In early 1988, the parties agreed to extend the agreement
to allow additional time to complete the joint studies and to develop a
long-term management plan.
In the Owens Valley-Mono Basin, land management by the
Department of Water and Power permits recreational, farming, and
ranching activities. Today,
80% of the 312,000 acres owned by the DWP in the region is leased. The City’s long standing land use policy requirements that
75% of these leased lands remain open to the public for recreational
use. This policy, along
with federal management of public lands in the surrounding mountains,
has preserved the natural setting of the region.
Over 240,000 acres of land are leased to ranchers for
cattle grazing, and of 18,000 irrigated acres, 2,000 are allocated for
alfalfa production that requires little use of fertilizers, herbicides,
Grazing and recreation are compatible with watershed
protection and are an important part of a land management program that
provides viable business opportunities while satisfying the goal of
water quality protection.
In addition, the DWP and the California Department of Fish
and Game have developed a multitude of fish and wildlife programs on
City-owned lands. Since
1975, the DWP has employed a wildlife management staff including
wildlife biologists and vegetation specialists.
As well as a vegetation mapping program, the staff is engaged in
ongoing monitoring, including rare plant studies.
Wildlife and waterfowl habitat projects include habitat
protection and enhancement for the endangered Owens Pupfish, the
American Osprey, the Tule Elk, the Peregrine Falcon, and migrating and
As a member of the Interagency Committee on Owens Valley
Land and Wildlife, the City has participated in cooperative projects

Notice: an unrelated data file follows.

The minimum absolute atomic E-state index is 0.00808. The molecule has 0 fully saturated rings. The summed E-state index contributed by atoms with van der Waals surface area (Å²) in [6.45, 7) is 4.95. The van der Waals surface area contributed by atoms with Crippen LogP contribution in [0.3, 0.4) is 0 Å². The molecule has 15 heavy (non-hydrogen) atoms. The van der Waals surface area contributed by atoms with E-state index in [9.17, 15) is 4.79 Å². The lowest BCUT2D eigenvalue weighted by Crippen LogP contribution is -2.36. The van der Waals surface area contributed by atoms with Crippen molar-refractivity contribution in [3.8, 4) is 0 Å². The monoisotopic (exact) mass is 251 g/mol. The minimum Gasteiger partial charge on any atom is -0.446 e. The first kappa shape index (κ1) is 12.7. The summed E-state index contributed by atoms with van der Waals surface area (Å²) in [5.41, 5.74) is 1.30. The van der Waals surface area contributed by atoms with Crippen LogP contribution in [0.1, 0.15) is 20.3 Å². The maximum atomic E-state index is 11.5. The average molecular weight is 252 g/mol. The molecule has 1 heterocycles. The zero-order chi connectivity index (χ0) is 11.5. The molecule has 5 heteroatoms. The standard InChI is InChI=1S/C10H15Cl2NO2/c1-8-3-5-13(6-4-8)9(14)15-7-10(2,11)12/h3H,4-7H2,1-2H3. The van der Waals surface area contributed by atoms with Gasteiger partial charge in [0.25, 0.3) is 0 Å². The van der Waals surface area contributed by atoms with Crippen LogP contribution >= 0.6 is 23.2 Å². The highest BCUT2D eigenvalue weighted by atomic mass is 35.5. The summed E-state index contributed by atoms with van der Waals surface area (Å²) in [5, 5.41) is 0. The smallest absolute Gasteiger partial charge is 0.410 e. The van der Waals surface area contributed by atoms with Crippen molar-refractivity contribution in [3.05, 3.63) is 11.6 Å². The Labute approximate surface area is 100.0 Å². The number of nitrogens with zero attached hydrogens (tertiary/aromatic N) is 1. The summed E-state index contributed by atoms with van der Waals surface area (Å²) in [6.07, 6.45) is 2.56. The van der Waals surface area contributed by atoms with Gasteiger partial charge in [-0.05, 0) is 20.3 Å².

which include the Visitor’s Center in Lone Pine, the Bishop woodlot,
experimental vegetation planting programs, a native plant nursery, the
Tule Elk viewpoint near Tinemaha Reservoir, the Sage Grouse viewpoint
north of Crowley Lake, and warm water fisheries and waterfowl habitats
at Lone Pine and Buckley Ponds.
The DWP also leases approximately 3,000 acres to government
agencies for campgrounds, airports, and scientific projects such as the
Cal Tech Radio Telescope and the University of California White Mountain
Research Lab. Approximately
2,000 acres of City property is leased for industrial uses where there
is no water pollution problem and where industry will not detract from
the scenic beauty of the area.
These land management policies have helped to develop the
potential of the Owens Valley and the Mono Basin for recreation as well
as agriculture. In
addition, DWP reservoirs at Grant and Crowley lakes have come to afford
the residents of California some superb recreational opportunities. Millions of trout are grown in fish hatcheries for release
into local streams, and on opening day more than 17,000 anglers start
their fishing season on Crowley Lake.
Recreation is now a major part of the region’s economy.
Abundant snowfall offers skiers a seven month season at Mammoth
Mountain. Swimmers enjoy the geothermally heated water at Hot Creek and
the area’s many lakes and streams provide unparalleled myriad
opportunities for boating, water-skiing, camping, and fishing.